The King’s Head Theatre has been turned into a South American jungle, and we are invited to go along with the intrigued explorer Tamino, as he embarks on his journey to discover a world full of magical beings. In this world, and actually this performance too, nothing is what is expected.

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Dress Rehearsal, OSO Barnes

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A performer’s life is far from glamorous, particularly for those managing to eke out some sort of living in the business. Corporate gigs, theatre-in-education, skin work and small-scale touring is better than working in a call centre or bar, but this work is exhausting and usually demoralising. I remember similar days in my past life as an actor, particularly that panto tour to schools and social clubs in South Wales. The schools were fine; teachers kept order. But the social clubs were all loud, drunk adults, and kids hyped up on e-numbers who thought hitting the actors was the most hilarious thing ever. With two shows a day, six days a week for a month and a half, I keenly feel the anguish of opera troupe The Overtones’ pub booking in AJ Evans’ Dress Rehearsal, even though those days are long behind me. Despite kinship with the characters’ aspirations and conflicts, and fantastic singing, the clunky script, poor performances, and undeveloped characters make this a missed opportunity to showcase opera within the structure of a play.

The concept reads well on paper and it could be a great way to make opera approachable as well as demystify life as a performer: flipping between the pub floor gig, the dressing room and reserved mezzo Steph’s past, we see trouble within The Overtones cast and career goals clashing with reality, and some cracking opera numbers. There’s certainly scope for situation comedy as well as character-driven dramatic conflict. However, Evans’ script hovers in the liminal space between these styles, creating something that manages to be both unfunny and quite flat with hackneyed dialogue. Subplots and the flashbacks are neglected and left incomplete, making them feel gratuitous to the main plot thread. The first half is slow and little happens other than exposition, but after the interval, both tension and pace picks up. The final moment even has genuine emotional connection between two characters, something that is pointedly absent in the script up to this point.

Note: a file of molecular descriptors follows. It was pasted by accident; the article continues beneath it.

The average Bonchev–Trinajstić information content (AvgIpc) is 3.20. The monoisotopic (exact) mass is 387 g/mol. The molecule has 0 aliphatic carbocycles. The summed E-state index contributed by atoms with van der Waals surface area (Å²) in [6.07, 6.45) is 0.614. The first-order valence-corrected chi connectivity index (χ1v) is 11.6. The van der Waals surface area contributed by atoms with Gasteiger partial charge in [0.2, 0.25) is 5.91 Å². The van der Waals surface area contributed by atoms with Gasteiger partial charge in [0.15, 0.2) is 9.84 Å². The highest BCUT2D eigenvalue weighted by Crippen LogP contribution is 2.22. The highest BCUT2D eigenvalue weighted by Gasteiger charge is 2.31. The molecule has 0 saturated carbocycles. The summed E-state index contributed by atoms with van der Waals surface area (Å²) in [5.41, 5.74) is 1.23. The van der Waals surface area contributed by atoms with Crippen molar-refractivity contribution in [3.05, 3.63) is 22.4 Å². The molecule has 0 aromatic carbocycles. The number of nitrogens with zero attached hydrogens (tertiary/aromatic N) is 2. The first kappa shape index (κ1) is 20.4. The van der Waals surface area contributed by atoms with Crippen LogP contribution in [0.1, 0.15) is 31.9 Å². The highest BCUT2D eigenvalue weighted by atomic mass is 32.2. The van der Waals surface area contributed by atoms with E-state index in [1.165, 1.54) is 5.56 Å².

The singing is excellently emotive, however. There’s enough book (albeit a poorly written one) to make Dress Rehearsal a play with music, but there’s enough music to suitably break up the simplistic dialogue. Five of the eight actors are opera singers, one is a pianist who sings and two are “just” actors. The singers are certainly good at their primary craft, but lack in their acting ability. Director Paola Cuffolo focuses more on staging than coaching truthful performances from her cast. There is some stylisation that, as a conceptual break from realism, is under used and lacks punch.

If Dress Rehearsal was a single act composed mainly of the current second half, it would be a much stronger play. As it is, it wanders aimlessly for quite some time before finding its purpose and conviction. Fortunately, the songs are welcome respite in what feels like something that well precedes a dress rehearsal.